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19.08.2015 General News

2015 Leadership Farm Underway

By Daily Guide
2015 Leadership Farm Underway
LISTEN AUG 19, 2015

THE FIRST ever children's mentoring forum designed to groom people for responsible future leadership positions got underway in Accra on Monday.

Dubbed 'Leadership Farm 2015', the one-week event, being organised by Lead Afrique International, with support from corporate organisations, is being attended by about 100 school children.

Michael Ohene-Effah, co-founder of Lead Afrique International, said Ghana and many African countries were losing out on the kind of leadership need for future progress because 'they are not methodically, systematically and deliberately preparing young people for leadership.'

'The full potentials of young people are rarely recognised, tapped and nurtured,' he said, adding, 'The government, corporate Ghana, faith-based organisations and families must all begin to actively offer opportunities for young people to take charge, take initiative and lead in running and managing affairs.'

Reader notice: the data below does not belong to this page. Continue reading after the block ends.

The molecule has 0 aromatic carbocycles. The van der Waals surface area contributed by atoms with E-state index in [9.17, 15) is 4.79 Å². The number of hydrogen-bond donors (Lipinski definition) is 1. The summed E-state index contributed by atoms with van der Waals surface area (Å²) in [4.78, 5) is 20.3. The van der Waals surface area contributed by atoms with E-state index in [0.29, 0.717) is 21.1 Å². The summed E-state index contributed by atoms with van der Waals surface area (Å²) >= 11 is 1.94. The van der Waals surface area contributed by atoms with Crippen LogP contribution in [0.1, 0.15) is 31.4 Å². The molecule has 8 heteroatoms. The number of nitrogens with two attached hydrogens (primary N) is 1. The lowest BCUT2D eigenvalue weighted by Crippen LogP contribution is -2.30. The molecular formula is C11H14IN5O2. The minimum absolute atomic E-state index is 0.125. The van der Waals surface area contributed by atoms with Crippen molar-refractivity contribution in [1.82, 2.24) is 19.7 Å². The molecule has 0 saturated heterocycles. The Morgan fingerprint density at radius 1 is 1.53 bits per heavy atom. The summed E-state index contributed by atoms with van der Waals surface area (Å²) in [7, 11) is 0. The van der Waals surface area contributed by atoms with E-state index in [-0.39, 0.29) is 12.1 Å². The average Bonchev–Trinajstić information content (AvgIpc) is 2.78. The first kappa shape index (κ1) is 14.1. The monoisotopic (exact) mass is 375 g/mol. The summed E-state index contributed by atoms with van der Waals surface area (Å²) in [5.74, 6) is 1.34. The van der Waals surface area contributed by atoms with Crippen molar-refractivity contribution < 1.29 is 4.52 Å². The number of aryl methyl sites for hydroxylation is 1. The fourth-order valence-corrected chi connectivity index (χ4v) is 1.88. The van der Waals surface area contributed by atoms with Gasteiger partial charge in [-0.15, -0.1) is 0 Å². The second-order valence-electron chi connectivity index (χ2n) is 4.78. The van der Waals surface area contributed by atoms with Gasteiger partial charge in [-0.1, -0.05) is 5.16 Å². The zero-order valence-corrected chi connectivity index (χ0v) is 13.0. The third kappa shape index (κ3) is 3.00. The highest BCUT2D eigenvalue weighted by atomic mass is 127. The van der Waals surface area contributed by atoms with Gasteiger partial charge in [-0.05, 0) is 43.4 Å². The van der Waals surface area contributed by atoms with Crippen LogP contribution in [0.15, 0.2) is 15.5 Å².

'How do we expect the future leaders to properly lead the next generation when there are so few opportunities for leadership development now?' Mr Ohene-Effah queried.

He contended that any effort to explore the potential of the youth for the future must be done without delay, reiterating that 'young people are not the future leaders. They have the potentials to lead and actively contribute now. Saying that young people are future leaders limit their present potential and postpones their creative abilities until some future date.'

He said that there appeared to be no 'deliberate and strategic national effort' to groom and prepare people for leadership roles, but many turn around to complain when these same leaders fail abysmally.

'In recent times, many well-meaning Ghanaians have been complaining about the quality of leadership in the country, managing both state and non-state sector. What has been missing in all the conversations is 'how did we get to this stage?' Opportunities for sharpening leadership skills are so few.'

He said Ghana needed 'leadership marshall plan' which would ensure 'a massive, determined effort to start preparing our next leaders otherwise our problems won't go away.'

'American children have a very strong sense of belief, but it did not come on a silver platter. It is a culmination of the processes they go through that makes them so.'

He called for change of attitude and mindset by allowing children to participate in certain decision-making processes and get them involved in the governance of the educational institutions.

By William Yaw Owusu

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